The magnetic fields of neuronal action potentials readily pass through biological tissue and allow for extracellular and noninvasive measurements of action potential dynamics in organisms. However, magnetic techniques used to detect neuronal activity operate at the macroscale or at a level not scalable to functional networks or intact organisms.
Researchers used a magnetic field sensor consisting of a crystal diamond chip and a surface layer of atomic-scale nitrogen-vacancy (NV) quantum defects to study the magnetic detection of single neuron action potentials in intact organisms. In marine worms and squid, the authors demonstrated that the approach delivered high temporal resolution by providing precise time-resolved measurements of action potentials from individual neurons, correlating magnetic field signals with intracellular voltage measurements, and determining the direction of action potential propagation.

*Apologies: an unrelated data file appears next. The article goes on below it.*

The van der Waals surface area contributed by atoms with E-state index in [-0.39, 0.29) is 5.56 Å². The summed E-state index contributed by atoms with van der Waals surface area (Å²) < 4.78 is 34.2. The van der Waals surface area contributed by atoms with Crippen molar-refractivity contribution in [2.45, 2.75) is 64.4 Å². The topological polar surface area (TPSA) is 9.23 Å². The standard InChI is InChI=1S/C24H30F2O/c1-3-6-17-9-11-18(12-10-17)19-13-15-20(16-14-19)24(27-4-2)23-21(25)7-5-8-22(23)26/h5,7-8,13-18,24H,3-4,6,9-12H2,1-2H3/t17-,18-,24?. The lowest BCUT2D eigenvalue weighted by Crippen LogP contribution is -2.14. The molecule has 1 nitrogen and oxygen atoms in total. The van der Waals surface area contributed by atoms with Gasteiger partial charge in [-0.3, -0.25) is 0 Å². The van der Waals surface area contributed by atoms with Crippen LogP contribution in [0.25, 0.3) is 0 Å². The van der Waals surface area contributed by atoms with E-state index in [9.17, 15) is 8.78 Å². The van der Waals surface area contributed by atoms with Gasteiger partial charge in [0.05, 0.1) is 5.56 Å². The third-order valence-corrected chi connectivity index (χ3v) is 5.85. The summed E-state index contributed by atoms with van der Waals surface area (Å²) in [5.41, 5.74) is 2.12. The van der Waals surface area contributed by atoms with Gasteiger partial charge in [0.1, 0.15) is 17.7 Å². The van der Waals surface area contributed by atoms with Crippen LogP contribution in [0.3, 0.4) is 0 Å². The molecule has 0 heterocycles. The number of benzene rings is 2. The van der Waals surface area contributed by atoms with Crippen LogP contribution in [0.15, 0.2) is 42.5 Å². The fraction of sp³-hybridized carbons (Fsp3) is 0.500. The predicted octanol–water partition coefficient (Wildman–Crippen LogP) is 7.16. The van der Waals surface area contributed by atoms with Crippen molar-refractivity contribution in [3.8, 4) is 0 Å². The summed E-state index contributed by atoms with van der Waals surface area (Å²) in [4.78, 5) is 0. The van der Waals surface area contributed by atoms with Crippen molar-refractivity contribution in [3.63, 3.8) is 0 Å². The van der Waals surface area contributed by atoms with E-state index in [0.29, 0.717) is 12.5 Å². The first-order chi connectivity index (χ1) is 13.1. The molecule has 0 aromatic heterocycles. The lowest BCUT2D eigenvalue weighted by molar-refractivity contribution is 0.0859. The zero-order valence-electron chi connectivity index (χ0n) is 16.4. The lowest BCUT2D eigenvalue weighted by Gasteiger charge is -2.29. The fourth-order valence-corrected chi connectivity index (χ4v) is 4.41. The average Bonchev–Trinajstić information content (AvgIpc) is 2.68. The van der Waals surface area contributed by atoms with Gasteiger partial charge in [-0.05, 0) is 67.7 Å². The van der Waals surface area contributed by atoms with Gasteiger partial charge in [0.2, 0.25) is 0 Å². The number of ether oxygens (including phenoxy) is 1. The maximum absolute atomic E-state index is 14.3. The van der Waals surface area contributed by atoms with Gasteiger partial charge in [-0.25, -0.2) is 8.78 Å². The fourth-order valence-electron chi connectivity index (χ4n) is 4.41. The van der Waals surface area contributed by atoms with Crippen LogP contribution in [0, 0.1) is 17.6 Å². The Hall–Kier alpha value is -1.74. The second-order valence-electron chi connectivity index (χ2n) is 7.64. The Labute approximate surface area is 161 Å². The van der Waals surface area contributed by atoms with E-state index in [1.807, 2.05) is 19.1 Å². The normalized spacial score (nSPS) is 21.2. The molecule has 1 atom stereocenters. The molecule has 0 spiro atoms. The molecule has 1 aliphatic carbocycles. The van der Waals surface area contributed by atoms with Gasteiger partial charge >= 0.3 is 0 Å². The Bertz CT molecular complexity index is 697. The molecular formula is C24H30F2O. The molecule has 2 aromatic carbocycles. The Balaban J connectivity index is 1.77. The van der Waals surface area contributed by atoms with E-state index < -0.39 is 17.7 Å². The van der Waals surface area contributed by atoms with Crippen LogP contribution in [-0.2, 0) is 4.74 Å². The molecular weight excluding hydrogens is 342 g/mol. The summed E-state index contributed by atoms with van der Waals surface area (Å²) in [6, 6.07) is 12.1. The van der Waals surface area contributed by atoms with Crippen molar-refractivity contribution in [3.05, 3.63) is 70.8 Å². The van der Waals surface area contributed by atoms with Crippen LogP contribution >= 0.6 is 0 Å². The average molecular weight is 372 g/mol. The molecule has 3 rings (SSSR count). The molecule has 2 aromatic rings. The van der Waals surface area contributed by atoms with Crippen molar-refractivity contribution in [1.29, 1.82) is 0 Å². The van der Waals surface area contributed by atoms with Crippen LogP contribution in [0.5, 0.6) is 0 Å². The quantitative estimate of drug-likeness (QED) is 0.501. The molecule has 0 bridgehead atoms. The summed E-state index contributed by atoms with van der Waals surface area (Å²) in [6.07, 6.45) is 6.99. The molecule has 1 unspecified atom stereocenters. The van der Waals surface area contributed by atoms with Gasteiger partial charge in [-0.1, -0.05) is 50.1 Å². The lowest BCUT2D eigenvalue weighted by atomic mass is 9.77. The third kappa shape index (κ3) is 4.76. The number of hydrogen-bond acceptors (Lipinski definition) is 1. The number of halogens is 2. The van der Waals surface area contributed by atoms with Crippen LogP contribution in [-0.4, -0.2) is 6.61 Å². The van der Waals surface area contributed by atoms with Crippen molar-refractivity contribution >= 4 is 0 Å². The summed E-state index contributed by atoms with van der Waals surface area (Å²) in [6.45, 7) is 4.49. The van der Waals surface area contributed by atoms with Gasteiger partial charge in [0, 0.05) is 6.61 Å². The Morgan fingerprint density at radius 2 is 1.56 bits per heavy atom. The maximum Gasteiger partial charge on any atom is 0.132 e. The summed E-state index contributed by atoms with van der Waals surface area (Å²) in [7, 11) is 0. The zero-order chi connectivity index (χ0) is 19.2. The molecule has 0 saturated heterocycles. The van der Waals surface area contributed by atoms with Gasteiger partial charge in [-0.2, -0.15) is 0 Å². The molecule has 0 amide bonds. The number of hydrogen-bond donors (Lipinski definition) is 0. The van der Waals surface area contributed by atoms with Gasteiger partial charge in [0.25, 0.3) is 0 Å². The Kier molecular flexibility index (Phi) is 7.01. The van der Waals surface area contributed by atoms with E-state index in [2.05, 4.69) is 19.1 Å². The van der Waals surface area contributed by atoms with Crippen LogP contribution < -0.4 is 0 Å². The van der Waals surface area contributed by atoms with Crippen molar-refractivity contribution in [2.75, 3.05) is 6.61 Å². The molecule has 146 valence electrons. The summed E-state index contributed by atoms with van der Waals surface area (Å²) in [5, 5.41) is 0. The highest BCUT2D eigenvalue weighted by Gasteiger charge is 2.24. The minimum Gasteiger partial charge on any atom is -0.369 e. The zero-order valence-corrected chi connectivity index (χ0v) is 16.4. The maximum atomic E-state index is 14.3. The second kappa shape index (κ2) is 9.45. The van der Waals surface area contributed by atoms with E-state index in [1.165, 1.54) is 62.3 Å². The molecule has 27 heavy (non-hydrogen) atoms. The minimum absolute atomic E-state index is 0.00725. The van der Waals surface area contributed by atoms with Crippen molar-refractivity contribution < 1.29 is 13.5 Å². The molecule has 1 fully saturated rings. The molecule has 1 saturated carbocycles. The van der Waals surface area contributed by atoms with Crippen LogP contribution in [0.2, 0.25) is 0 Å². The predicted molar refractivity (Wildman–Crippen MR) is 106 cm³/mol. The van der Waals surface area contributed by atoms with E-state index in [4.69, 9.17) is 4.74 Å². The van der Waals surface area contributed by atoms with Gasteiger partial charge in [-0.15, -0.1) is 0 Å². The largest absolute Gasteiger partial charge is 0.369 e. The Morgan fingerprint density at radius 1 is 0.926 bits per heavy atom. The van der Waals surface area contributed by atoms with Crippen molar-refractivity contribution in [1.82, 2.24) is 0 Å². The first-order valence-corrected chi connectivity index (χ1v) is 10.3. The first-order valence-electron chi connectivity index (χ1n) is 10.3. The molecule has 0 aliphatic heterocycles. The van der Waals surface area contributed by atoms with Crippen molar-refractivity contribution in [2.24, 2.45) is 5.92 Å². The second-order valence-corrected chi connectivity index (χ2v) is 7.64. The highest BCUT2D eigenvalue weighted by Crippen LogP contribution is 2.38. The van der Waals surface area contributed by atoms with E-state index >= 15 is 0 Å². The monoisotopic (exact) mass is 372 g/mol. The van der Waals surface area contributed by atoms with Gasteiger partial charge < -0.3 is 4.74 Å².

The approach worked under ambient conditions and with the NV diamond sensor positioned within 10 micrometers of the biological sample. In the marine worms, extended periods of exposure to the sensor did not induce photodamage or other adverse effects.
According to the authors, the technique could have applications in the development of micrometer-scale magnetic imaging for the measurement of functional dynamics in various neuronal processes.
Magnetic field detection in single neurons
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